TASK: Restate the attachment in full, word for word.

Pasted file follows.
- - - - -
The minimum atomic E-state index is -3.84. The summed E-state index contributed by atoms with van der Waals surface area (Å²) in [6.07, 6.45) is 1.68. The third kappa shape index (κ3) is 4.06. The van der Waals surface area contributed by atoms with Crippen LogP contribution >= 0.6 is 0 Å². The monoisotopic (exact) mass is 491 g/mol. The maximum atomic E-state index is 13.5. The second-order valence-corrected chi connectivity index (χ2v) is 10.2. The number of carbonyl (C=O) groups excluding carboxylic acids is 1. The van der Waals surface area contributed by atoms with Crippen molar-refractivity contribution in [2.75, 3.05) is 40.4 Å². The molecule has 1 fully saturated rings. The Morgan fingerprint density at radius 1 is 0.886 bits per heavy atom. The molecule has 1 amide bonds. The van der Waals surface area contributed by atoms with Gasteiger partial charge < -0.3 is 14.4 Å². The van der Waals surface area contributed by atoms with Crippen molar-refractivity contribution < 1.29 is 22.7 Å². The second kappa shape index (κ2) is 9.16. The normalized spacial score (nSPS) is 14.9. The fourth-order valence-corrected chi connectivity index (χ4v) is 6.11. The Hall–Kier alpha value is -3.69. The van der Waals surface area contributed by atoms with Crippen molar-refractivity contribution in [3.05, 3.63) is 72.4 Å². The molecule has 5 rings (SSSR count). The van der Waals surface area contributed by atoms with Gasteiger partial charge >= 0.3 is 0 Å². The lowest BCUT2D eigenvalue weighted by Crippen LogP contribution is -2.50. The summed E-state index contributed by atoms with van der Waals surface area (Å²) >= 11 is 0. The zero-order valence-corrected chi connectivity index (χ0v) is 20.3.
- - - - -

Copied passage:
The minimum atomic E-state index is -3.84. The summed E-state index contributed by atoms with van der Waals surface area (Å²) in [6.07, 6.45) is 1.68. The third kappa shape index (κ3) is 4.06. The van der Waals surface area contributed by atoms with Crippen LogP contribution >= 0.6 is 0 Å². The monoisotopic (exact) mass is 491 g/mol. The maximum atomic E-state index is 13.5. The second-order valence-corrected chi connectivity index (χ2v) is 10.2. The number of carbonyl (C=O) groups excluding carboxylic acids is 1. The van der Waals surface area contributed by atoms with Crippen molar-refractivity contribution in [2.75, 3.05) is 40.4 Å². The molecule has 1 fully saturated rings. The Morgan fingerprint density at radius 1 is 0.886 bits per heavy atom. The molecule has 1 amide bonds. The van der Waals surface area contributed by atoms with Gasteiger partial charge < -0.3 is 14.4 Å². The van der Waals surface area contributed by atoms with Crippen molar-refractivity contribution < 1.29 is 22.7 Å². The second kappa shape index (κ2) is 9.16. The normalized spacial score (nSPS) is 14.9. The fourth-order valence-corrected chi connectivity index (χ4v) is 6.11. The Hall–Kier alpha value is -3.69. The van der Waals surface area contributed by atoms with Crippen molar-refractivity contribution in [3.05, 3.63) is 72.4 Å². The molecule has 5 rings (SSSR count). The van der Waals surface area contributed by atoms with Gasteiger partial charge >= 0.3 is 0 Å². The lowest BCUT2D eigenvalue weighted by Crippen LogP contribution is -2.50. The summed E-state index contributed by atoms with van der Waals surface area (Å²) >= 11 is 0. The zero-order valence-corrected chi connectivity index (χ0v) is 20.3.